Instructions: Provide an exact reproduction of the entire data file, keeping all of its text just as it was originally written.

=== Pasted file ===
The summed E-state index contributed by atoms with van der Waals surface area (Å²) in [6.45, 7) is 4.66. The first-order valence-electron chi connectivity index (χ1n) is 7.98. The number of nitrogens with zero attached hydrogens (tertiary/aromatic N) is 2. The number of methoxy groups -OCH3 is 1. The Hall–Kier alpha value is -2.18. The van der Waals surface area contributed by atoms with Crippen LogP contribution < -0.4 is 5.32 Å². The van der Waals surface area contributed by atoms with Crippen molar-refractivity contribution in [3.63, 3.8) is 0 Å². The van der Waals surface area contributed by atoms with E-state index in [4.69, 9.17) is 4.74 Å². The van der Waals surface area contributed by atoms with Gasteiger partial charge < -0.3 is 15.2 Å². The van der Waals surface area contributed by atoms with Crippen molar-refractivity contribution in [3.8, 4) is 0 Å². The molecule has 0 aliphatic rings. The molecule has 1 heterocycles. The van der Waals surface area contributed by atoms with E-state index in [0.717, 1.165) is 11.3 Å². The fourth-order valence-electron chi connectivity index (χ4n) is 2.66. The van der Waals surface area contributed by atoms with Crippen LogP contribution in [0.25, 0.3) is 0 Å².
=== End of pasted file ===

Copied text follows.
The summed E-state index contributed by atoms with van der Waals surface area (Å²) in [6.45, 7) is 4.66. The first-order valence-electron chi connectivity index (χ1n) is 7.98. The number of nitrogens with zero attached hydrogens (tertiary/aromatic N) is 2. The number of methoxy groups -OCH3 is 1. The Hall–Kier alpha value is -2.18. The van der Waals surface area contributed by atoms with Crippen LogP contribution < -0.4 is 5.32 Å². The van der Waals surface area contributed by atoms with Crippen molar-refractivity contribution in [3.63, 3.8) is 0 Å². The van der Waals surface area contributed by atoms with E-state index in [4.69, 9.17) is 4.74 Å². The van der Waals surface area contributed by atoms with Gasteiger partial charge < -0.3 is 15.2 Å². The van der Waals surface area contributed by atoms with Crippen molar-refractivity contribution in [3.8, 4) is 0 Å². The molecule has 0 aliphatic rings. The molecule has 1 heterocycles. The van der Waals surface area contributed by atoms with E-state index in [0.717, 1.165) is 11.3 Å². The fourth-order valence-electron chi connectivity index (χ4n) is 2.66. The van der Waals surface area contributed by atoms with Crippen LogP contribution in [0.25, 0.3) is 0 Å².